Several biotech companies, including Moderna, are exploring the use of mRNA infusions to enhance the body’s immune cells for fighting cancer and other diseases, offering a novel approach to CAR-T cell therapies. Instead of the labor-intensive process of extracting, engineering, and reinfusing a patient’s immune cells, mRNA-based therapies aim to streamline the process while providing similar benefits. This innovative approach involves engineering cells directly within the body, potentially simplifying treatment and reducing side effects. Companies like Carisma Therapeutics, Capstan Therapeutics, and Orna Therapeutics are presenting promising data at medical conferences, though multiple doses may be needed due to the short lifespan of mRNA. Human trials are planned for the future, with potential applications in cancer and autoimmune disease treatment.

Carisma Therapeutics is exploring an innovative approach to cancer treatment by using mRNA-infused lipid nanoparticles in collaboration with Moderna. They have developed engineered macrophages (CAR-M) to target solid tumors, capitalizing on these cells’ ability to infiltrate tumor environments. In a mouse study on metastatic pancreatic cancer, CAR-M therapy effectively reduced cancer spread and controlled metastasis in the livers and lungs. This “Trojan horse” approach could revolutionize cancer treatment. The Carisma-Moderna partnership may lead to milestone payments of around $250 million for up to twelve targets, though human trials’ timing remains undisclosed.

CAR-T cell therapies have demonstrated remarkable success in treating blood cancers like leukemia and lymphoma, but they pose challenges related to cost and accessibility, hindering their expansion into other diseases such as autoimmune conditions. Haig Aghajanian, Capstan’s head of research and co-founder, highlights the access issue, particularly for larger patient populations. Many efforts have aimed to develop off-the-shelf CAR-T therapies using generic stem cells, but success has been limited, with several therapies struggling to provide long-term cancer control. Capstan presented promising early results at a conference, suggesting their treatment could halt tumor growth in mice. The company, born from previous research involving prominent scientists like Carl June, Bruce Levine, and Drew Weissman, the Nobel Prize laureate for his work on mRNA, is developing therapies for cancer and autoimmune diseases, leveraging antibodies in lipid nanoparticles to target specific T cells in the spleen. Clinical trial timelines remain undisclosed.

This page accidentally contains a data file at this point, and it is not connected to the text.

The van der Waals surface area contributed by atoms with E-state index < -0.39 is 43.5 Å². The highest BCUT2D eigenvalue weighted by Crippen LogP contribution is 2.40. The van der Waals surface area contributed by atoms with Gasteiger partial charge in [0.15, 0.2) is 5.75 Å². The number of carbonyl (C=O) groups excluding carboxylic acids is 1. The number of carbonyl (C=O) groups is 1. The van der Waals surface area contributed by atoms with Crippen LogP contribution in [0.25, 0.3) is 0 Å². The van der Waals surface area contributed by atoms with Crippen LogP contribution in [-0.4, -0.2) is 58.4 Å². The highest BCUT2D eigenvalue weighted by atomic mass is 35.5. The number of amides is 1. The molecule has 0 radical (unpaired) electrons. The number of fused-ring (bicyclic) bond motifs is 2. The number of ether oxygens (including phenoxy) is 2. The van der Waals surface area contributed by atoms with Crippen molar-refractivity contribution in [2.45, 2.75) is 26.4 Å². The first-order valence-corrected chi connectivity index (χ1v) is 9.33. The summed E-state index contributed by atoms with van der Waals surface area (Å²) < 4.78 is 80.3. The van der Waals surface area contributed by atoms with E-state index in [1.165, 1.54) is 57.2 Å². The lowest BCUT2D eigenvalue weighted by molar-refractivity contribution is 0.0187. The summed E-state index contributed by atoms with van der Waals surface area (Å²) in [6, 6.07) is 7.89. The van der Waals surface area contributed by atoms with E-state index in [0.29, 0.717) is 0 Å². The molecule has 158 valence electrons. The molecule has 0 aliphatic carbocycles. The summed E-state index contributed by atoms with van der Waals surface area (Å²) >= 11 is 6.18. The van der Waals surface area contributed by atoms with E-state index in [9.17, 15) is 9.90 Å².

Orna Therapeutics is pioneering circular RNA, a variation of mRNA, to extend CAR protein expression, potentially reducing cytokine release syndrome risks. In a mouse study, bi-weekly infusions of their therapy maintained nearly undetectable leukemia levels over eight weeks. Orna’s approach is likened to recombinant protein therapy, providing transient effects. Rodent and monkey studies are ongoing, with the company’s first clinical trial for blood cancers scheduled in 2024, aiming for dosing every two to three weeks. Meanwhile, other companies like Umoja Biopharma are exploring in vivo CAR-T approaches using viral vectors, with plans to test blood cancers and gynecologic tumors in the coming years.

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